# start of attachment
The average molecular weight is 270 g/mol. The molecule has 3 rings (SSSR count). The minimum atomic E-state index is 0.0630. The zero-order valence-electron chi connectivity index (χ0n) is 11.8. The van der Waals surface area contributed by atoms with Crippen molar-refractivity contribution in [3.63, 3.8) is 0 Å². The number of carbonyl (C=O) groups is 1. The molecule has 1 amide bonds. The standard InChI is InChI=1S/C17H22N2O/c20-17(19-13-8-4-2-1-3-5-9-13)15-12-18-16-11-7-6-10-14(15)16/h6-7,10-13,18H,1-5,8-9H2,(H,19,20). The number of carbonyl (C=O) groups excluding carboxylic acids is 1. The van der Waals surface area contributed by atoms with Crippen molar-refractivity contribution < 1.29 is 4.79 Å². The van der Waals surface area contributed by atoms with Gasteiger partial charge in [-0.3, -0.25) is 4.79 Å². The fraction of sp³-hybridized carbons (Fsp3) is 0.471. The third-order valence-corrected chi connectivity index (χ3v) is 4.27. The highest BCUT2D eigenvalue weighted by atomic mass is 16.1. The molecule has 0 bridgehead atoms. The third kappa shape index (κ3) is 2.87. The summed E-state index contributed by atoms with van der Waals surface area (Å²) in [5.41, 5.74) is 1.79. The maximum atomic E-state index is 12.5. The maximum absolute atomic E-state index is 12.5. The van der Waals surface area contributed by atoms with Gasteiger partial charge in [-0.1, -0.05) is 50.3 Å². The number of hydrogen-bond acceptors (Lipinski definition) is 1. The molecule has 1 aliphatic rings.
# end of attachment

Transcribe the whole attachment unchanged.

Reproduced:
The average molecular weight is 270 g/mol. The molecule has 3 rings (SSSR count). The minimum atomic E-state index is 0.0630. The zero-order valence-electron chi connectivity index (χ0n) is 11.8. The van der Waals surface area contributed by atoms with Crippen molar-refractivity contribution in [3.63, 3.8) is 0 Å². The number of carbonyl (C=O) groups is 1. The molecule has 1 amide bonds. The standard InChI is InChI=1S/C17H22N2O/c20-17(19-13-8-4-2-1-3-5-9-13)15-12-18-16-11-7-6-10-14(15)16/h6-7,10-13,18H,1-5,8-9H2,(H,19,20). The number of carbonyl (C=O) groups excluding carboxylic acids is 1. The van der Waals surface area contributed by atoms with Crippen molar-refractivity contribution < 1.29 is 4.79 Å². The van der Waals surface area contributed by atoms with Gasteiger partial charge in [-0.3, -0.25) is 4.79 Å². The fraction of sp³-hybridized carbons (Fsp3) is 0.471. The third-order valence-corrected chi connectivity index (χ3v) is 4.27. The highest BCUT2D eigenvalue weighted by atomic mass is 16.1. The molecule has 0 bridgehead atoms. The third kappa shape index (κ3) is 2.87. The summed E-state index contributed by atoms with van der Waals surface area (Å²) in [5.41, 5.74) is 1.79. The maximum atomic E-state index is 12.5. The maximum absolute atomic E-state index is 12.5. The van der Waals surface area contributed by atoms with Gasteiger partial charge in [-0.1, -0.05) is 50.3 Å². The number of hydrogen-bond acceptors (Lipinski definition) is 1. The molecule has 1 aliphatic rings.